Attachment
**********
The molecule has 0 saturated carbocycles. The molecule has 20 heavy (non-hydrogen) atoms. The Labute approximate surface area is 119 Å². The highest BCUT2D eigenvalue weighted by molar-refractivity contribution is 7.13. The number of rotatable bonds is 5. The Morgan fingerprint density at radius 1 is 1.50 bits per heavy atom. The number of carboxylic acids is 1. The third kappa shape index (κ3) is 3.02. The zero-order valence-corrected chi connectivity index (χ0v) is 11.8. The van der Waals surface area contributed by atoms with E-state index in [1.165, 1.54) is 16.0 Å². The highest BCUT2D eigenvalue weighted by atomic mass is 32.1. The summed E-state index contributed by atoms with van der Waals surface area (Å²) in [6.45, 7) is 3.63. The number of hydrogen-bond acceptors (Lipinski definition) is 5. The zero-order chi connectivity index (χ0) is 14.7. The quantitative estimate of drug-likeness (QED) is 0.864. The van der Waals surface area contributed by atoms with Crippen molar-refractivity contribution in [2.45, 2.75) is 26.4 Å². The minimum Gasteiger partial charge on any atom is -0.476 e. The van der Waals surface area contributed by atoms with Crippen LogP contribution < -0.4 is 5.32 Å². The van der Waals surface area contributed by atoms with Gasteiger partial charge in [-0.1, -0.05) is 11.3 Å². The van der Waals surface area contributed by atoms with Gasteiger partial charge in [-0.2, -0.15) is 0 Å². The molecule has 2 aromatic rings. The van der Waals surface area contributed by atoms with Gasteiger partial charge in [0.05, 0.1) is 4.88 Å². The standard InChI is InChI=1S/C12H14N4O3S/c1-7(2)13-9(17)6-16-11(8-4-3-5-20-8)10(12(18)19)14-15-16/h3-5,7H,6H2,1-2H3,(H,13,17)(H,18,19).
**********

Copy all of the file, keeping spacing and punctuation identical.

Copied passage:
The molecule has 0 saturated carbocycles. The molecule has 20 heavy (non-hydrogen) atoms. The Labute approximate surface area is 119 Å². The highest BCUT2D eigenvalue weighted by molar-refractivity contribution is 7.13. The number of rotatable bonds is 5. The Morgan fingerprint density at radius 1 is 1.50 bits per heavy atom. The number of carboxylic acids is 1. The third kappa shape index (κ3) is 3.02. The zero-order valence-corrected chi connectivity index (χ0v) is 11.8. The van der Waals surface area contributed by atoms with E-state index in [1.165, 1.54) is 16.0 Å². The highest BCUT2D eigenvalue weighted by atomic mass is 32.1. The summed E-state index contributed by atoms with van der Waals surface area (Å²) in [6.45, 7) is 3.63. The number of hydrogen-bond acceptors (Lipinski definition) is 5. The zero-order chi connectivity index (χ0) is 14.7. The quantitative estimate of drug-likeness (QED) is 0.864. The van der Waals surface area contributed by atoms with Crippen molar-refractivity contribution in [2.45, 2.75) is 26.4 Å². The minimum Gasteiger partial charge on any atom is -0.476 e. The van der Waals surface area contributed by atoms with Crippen LogP contribution < -0.4 is 5.32 Å². The van der Waals surface area contributed by atoms with Gasteiger partial charge in [-0.1, -0.05) is 11.3 Å². The van der Waals surface area contributed by atoms with Gasteiger partial charge in [-0.2, -0.15) is 0 Å². The molecule has 2 aromatic rings. The van der Waals surface area contributed by atoms with Gasteiger partial charge in [0.05, 0.1) is 4.88 Å². The standard InChI is InChI=1S/C12H14N4O3S/c1-7(2)13-9(17)6-16-11(8-4-3-5-20-8)10(12(18)19)14-15-16/h3-5,7H,6H2,1-2H3,(H,13,17)(H,18,19).